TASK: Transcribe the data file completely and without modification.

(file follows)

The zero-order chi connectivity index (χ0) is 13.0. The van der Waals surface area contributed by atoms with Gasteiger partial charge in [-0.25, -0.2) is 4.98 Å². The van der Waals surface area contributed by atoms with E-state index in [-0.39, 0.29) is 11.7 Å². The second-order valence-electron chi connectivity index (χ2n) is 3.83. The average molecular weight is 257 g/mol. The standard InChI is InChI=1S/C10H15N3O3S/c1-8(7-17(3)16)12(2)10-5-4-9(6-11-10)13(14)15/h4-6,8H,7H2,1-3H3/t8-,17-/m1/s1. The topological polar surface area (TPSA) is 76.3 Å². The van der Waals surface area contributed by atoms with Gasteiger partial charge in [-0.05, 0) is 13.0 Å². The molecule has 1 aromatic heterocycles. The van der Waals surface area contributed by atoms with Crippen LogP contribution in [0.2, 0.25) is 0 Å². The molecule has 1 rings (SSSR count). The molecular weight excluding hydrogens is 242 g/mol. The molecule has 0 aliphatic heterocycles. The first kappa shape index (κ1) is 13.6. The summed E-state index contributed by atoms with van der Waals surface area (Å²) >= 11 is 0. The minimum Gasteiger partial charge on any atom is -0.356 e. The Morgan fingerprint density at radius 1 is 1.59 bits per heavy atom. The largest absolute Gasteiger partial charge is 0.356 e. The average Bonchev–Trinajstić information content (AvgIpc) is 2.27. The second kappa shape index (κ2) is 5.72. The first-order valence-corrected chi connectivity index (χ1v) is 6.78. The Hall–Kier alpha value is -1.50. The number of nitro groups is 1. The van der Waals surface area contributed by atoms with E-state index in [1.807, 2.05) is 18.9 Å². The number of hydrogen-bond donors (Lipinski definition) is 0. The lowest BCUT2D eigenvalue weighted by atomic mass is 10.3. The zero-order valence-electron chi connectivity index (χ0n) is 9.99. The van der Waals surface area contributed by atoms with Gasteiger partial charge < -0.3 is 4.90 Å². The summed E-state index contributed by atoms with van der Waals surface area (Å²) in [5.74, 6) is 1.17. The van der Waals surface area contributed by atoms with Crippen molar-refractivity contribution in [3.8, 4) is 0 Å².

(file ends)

The zero-order chi connectivity index (χ0) is 13.0. The van der Waals surface area contributed by atoms with Gasteiger partial charge in [-0.25, -0.2) is 4.98 Å². The van der Waals surface area contributed by atoms with E-state index in [-0.39, 0.29) is 11.7 Å². The second-order valence-electron chi connectivity index (χ2n) is 3.83. The average molecular weight is 257 g/mol. The standard InChI is InChI=1S/C10H15N3O3S/c1-8(7-17(3)16)12(2)10-5-4-9(6-11-10)13(14)15/h4-6,8H,7H2,1-3H3/t8-,17-/m1/s1. The topological polar surface area (TPSA) is 76.3 Å². The van der Waals surface area contributed by atoms with Gasteiger partial charge in [-0.05, 0) is 13.0 Å². The molecule has 1 aromatic heterocycles. The van der Waals surface area contributed by atoms with Crippen LogP contribution in [0.2, 0.25) is 0 Å². The molecule has 1 rings (SSSR count). The molecular weight excluding hydrogens is 242 g/mol. The molecule has 0 aliphatic heterocycles. The first kappa shape index (κ1) is 13.6. The summed E-state index contributed by atoms with van der Waals surface area (Å²) >= 11 is 0. The minimum Gasteiger partial charge on any atom is -0.356 e. The Morgan fingerprint density at radius 1 is 1.59 bits per heavy atom. The largest absolute Gasteiger partial charge is 0.356 e. The average Bonchev–Trinajstić information content (AvgIpc) is 2.27. The second kappa shape index (κ2) is 5.72. The first-order valence-corrected chi connectivity index (χ1v) is 6.78. The Hall–Kier alpha value is -1.50. The number of nitro groups is 1. The van der Waals surface area contributed by atoms with E-state index in [1.807, 2.05) is 18.9 Å². The number of hydrogen-bond donors (Lipinski definition) is 0. The lowest BCUT2D eigenvalue weighted by atomic mass is 10.3. The zero-order valence-electron chi connectivity index (χ0n) is 9.99. The van der Waals surface area contributed by atoms with Gasteiger partial charge < -0.3 is 4.90 Å². The summed E-state index contributed by atoms with van der Waals surface area (Å²) in [5.74, 6) is 1.17. The van der Waals surface area contributed by atoms with Crippen molar-refractivity contribution in [3.8, 4) is 0 Å².